Tuesday, March 09, 2004

The Roe Effect

James Taranto at Best of the Web on Opinion Journal has been talking about the Roe effect for a while now:
Our theory is that abortion is making America more conservative than it otherwise would be.

We base this on two assumptions. First, that liberal and Democratic women are more likely to have abortions. Second, that children's political views tend to reflect those of their parents--not exactly, of course, and not in every case, but on average. Thus abortion depletes the next generation of liberals and eventually makes the population more conservative. We call this the Roe effect, after Roe v. Wade, the Supreme Court's 1973 decision that established a constitutional right to abortion.

It's not the sort of thing that should make conservatives happy. If conservatives are gaining in relative numbers, we should find it appalling that it's happening because of state-sanctioned murder, no matter that we've done our best to fight it every step of the way. While Mr. Taranto initially presented this as a theory sans facts, he's begun to gather facts and figures which back him up, as his most recent column shows. Personally, I found this hard to believe initially, especially since the impression I have is that most women who have abortions are teenage girls. This skews things significantly, since many of them are scared and seeking a quick solution rather than sticking with their values. Many are pressured into it by boyfriends and parents. Those who do carry the pregnancy to term often give the baby up for adoption, and the political beliefs of the adoptive parents aren't correlated to those of the birth mother. Again, these are impressions rather than hard numbers. However, Mr. Taranto's column does show a correlation between liberal beliefs and abortion rates for girls aged 15-19 on the state level. This is something I can more easily believe, since we're now talking a correlation between the society's attitude toward abortion and the rate at which pregnant teenagers attain abortions. A frightened teenager is more likely to act against her personal beliefs and get an abortion if the community in which she lives is accepting of the practice. I think Mr. Taranto's conclusion that the red states are growing in population more rapidly than the blue states may very well be the case. As a reader points out in a newer James Taranto column,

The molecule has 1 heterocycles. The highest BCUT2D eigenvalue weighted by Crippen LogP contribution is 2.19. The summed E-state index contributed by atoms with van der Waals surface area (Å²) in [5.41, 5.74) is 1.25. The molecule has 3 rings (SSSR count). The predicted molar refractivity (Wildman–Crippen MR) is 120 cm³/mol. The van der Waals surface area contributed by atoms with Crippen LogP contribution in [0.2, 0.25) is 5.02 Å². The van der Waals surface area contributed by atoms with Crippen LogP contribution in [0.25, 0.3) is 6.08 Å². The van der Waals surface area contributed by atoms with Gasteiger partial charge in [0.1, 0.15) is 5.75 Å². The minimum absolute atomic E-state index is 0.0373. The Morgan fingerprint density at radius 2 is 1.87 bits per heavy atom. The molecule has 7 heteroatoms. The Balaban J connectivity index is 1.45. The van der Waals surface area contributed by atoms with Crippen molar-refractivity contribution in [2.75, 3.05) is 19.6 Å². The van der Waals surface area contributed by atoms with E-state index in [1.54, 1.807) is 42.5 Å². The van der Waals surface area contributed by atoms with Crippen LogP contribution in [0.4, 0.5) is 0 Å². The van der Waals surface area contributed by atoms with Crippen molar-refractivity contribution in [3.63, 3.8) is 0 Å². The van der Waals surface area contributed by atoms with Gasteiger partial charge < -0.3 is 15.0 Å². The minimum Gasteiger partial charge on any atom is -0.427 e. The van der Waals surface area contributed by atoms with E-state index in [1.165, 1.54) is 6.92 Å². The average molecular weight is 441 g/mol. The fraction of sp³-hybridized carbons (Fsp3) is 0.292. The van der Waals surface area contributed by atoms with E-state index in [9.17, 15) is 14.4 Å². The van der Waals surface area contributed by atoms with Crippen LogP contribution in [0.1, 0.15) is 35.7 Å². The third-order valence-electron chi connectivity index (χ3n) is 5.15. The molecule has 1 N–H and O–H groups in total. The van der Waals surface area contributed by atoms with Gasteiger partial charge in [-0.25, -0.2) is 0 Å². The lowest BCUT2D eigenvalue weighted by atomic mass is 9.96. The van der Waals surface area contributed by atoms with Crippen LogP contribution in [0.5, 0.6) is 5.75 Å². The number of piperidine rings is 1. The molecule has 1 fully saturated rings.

The main impact in liberal states is the invisible impact on representation, because they are growing more slowly than conservative ones. Between the 1990 and 2000 censuses alone, six of 20 Gore states lost representatives, and only one (California) gained. The result is that Gore would lose 278-260 under new apportionment; the margin in 2000 (before a faithless District of Columbia elector abstained) was 271-267.

Working backward, if he carried the same states, Gore would have won under the apportionment systems of 1980 (271-267) and 1970 (278-260). That's also a 36-member swing in House representation for the red states after Roe, which is greater than the Republican margin of control.

I'll need to work through the numbers more carefully (my initial, admittedly naive, calculations aren't in line with the dramatic shift in reapportionment). While this is certainly nothing to gloat over, I wouldn't be surprised to discover that abortion, like many of the great evils of the twentieth century, is ultimately self-defeating.

New Post: I calculate the change in electoral votes due to the Roe effect above.

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